My lap times (and confidence) were totally effected by that weird feeling of sliding sideways down this steep hill. I’d turn in, crest the hill, then wait for the car to finish sliding and really get settled before applying the throttle. All the while, I watched everyone in my class walk away from me. After the first day of frustration, I was determined to go faster.
The next day, a total lightbulb moment happened. I crested 5A, and in trying to go faster I said “eff it, I’m not waiting for the car to settle, I’m just pressing on the go-pedal to keep up with the guy in front of me.” What ended up happening is the early application of throttle transferred the weight of the car to the left-rear tire, and actually settled the car much sooner than before. The weight transfer essentially added downforce and traction. Lo and behold, the car no longer was sliding down the hill. Just gripping like a gorilla and shooting out of 5 towards 6. Hot damn and hallelujah, this whole weight transfer thing is real!
One other thing we should note, is “how much” throttle to add. Something that we often hear from instructors is to think of “squeeeeezing” the throttle, and not using it so much like an on/off switch. The application of throttle, especially in order to control weight transfer, requires a soft touch.
The first few times, it’s sheer terror – downhill and off-track isn’t far away. The amount you turn the car is important – too little, and you’re hauling ass down the hill to go off track. Too much, and you’re going into the dirt to the right, off the track. — Kasra Ajir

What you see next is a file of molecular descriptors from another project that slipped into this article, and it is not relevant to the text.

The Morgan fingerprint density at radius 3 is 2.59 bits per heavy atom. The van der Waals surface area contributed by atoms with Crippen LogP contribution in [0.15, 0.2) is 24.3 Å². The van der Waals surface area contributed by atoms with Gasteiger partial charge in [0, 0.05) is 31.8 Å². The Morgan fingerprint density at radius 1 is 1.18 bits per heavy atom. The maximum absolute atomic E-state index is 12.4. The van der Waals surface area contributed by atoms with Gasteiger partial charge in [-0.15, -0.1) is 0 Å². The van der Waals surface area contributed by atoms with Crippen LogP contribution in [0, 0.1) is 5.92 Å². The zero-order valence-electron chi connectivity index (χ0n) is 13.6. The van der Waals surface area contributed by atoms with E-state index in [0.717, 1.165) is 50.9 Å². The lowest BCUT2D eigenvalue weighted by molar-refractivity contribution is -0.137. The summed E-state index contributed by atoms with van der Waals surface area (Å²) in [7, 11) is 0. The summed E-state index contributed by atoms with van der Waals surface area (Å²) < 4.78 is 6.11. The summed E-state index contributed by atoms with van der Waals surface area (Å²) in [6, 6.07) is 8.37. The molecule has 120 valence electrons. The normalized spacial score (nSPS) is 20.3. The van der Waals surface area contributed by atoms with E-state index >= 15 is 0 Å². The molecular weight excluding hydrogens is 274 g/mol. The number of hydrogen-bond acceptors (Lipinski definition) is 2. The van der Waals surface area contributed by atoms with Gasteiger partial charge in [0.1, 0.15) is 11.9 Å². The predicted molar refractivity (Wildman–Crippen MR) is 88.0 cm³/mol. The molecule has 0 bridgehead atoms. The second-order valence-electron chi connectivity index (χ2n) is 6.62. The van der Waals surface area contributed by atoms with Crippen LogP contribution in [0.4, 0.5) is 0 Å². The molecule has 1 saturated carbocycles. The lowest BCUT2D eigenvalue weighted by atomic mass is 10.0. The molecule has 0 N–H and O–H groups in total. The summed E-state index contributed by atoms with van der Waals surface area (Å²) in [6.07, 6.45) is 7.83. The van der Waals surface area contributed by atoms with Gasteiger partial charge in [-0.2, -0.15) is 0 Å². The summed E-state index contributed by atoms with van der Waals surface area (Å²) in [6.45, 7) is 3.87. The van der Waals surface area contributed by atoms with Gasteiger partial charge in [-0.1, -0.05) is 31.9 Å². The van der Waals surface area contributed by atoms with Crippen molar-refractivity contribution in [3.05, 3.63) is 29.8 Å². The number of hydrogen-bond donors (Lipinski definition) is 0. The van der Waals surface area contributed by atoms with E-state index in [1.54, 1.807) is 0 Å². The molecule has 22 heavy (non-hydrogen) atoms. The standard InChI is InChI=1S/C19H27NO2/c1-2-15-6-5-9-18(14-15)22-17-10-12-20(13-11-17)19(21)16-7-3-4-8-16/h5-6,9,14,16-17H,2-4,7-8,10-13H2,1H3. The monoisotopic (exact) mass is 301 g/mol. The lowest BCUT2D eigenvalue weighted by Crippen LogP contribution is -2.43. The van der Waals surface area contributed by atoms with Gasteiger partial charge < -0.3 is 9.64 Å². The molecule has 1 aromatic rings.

“Sunrise” — Buttonwillow Raceway Park
One of my favorite examples is “Sunrise” at Buttonwillow, running 13 clockwise. Sunrise is a rather quick left-hander at the end of the main straight. I have found the quickest line for me is to trailbrake towards the apex, then quickly transfer from braking to throttle to settle the back end of the car to get proper acceleration.
Too little throttle, and the back end is sliding from carrying more speed into the turn than the front of the car. Too much throttle, and the car will push towards a somewhat ill-placed flag tower. Too slow to go from brakes to throttle, and the whole thing turns into a kerfuffle ending up in a blender of arms and elbows. Do it correctly with the right amount of foot speed to get from brakes to throttle, and the right amount of touch to get perfect acceleration out of the turn makes it very rewarding and great for your lap times.
So the next time you’re at the track, consider there is more to the story with the loud pedal than pure acceleration. Controlling the car with your right foot is not just possible — it’s essential — to your success as a driver.